Regular CityMetric readers may have already noticed a few changes around here since the spring. CityMetric’s beloved founding editor, Jonn Elledge, has moved on to some new adventures, and a new team has formed to take the site into the future. It’s led by yours truly – I’m Sommer Mathis, the editor-in-chief of City Monitor. Hello!

My background includes having served as the founding editor of CityLab, editor-in-chief of Atlas Obscura, and editor-in-chief of DCist, a local news publication in the District of Columbia. I’ve been reporting on and writing about cities in one way or another for the past 15 years. To me, there is no more important story in the world right now than how cities are changing and adapting to an increasingly challenging global landscape. The majority of the world’s population lives in cities, and if we’re ever going to be able to tackle the most pressing issues currently facing our planet – the climate emergency, rising inequality, the Covid-19 pandemic ­­­– cities are going to have to lead the way.

That’s why City Monitor is now a global publication dedicated to the future of cities everywhere – not just in the UK (nor for that matter just in the US, where I live). Our mission is to help our readers, many of whom are in leadership positions around the globe, navigate how cities are changing and discover what’s next in the world of urban policy. We’ll do that through original reporting, expert opinion and most crucially, a data-driven approach that emphasises evidence and rigorous analysis. We want to arm local decision-makers and those they work in concert with – whether that’s elected officials, bureaucratic leaders, policy advocates, neighbourhood activists, academics and researchers, entrepreneurs, or plain-old engaged citizens – with real insights and potential answers to tough problems. Subjects we cover include transportation, infrastructure, housing, urban design, public safety, the environment, the economy, and much more.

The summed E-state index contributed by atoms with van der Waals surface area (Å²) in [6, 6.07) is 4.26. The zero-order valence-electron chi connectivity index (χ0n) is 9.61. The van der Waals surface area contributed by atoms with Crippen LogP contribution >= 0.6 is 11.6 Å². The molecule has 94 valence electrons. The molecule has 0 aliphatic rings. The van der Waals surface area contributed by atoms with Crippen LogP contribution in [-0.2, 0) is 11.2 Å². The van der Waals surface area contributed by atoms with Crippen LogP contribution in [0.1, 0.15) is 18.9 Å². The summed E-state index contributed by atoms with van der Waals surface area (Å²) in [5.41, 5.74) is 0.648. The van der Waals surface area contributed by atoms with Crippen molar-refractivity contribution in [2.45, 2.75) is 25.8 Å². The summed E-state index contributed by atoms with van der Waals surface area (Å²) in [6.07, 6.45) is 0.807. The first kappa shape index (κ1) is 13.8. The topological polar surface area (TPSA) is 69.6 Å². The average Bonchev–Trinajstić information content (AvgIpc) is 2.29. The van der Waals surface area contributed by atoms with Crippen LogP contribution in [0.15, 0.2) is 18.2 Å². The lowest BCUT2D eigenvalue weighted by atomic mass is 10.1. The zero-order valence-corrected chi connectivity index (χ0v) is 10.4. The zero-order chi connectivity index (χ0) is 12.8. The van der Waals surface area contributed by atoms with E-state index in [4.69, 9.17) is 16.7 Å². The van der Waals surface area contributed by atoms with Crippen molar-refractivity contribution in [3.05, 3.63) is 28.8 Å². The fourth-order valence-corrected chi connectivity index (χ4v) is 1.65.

The City Monitor team is made up of some of the most experienced urban policy journalists in the world. Our managing editor is Adam Sneed, also a CityLab alum where he served as a senior associate editor. Before that he was a technology reporter at Politico. Allison Arieff is City Monitor’s senior editor. She was previously editorial director of the urban planning and policy think tank SPUR, as well as a contributing columnist for The New York Times. Staff writer Jake Blumgart most recently covered development, housing and politics for WHYY, the local public radio station in Philadelphia. And our data reporter is Alexandra Kanik, whose previous roles include data reporting for Louisville Public Media in Kentucky and PublicSource in Pittsburgh, Pennsylvania.

Our team will continue to grow in the coming weeks, and we’ll also be collaborating closely with our editorial colleagues across New Statesman Media Group. In fact, we’re launching a whole network of new publications, covering topics such as the clean energy transition, foreign direct investment, technology, banks and more. Many of these sectors will frequently overlap with our cities coverage, and a key part of our plan is make the most of the expertise that all of these newsrooms combined will bring to bear on our journalism.

Please visit citymonitor.ai going forward, where you can also sign up for our free email newsletter.


As for CityMetric, some of its archives have already been moved over to the new website, and the rest will follow not long after. If you’re looking for a favourite piece from CityMetric’s past, for a time you’ll still be able to find it here, but before long the whole archive will move over to City Monitor.

On behalf of the City Monitor team, I’m thrilled to invite you to come along for the ride at our new digs. You can follow City Monitor on LinkedIn and on Twitter. If you’re interested in learning more about the potential for a commercial partnership with City Monitor, please get in touch with our director of partnerships, Joe Maughan.

I want to thank and congratulate Jonn Elledge on a brilliant run. Everything we do from here on out will be building on the legacy of his work, and the community that he built here at CityMetric. Cheers, Jonn!

To our readers, on behalf of the City Monitor team, thank you from all of us for being such loyal CityMetric fans. We couldn’t have done any of this without you.

Sommer Mathis is editor-in-chief of City Monitor.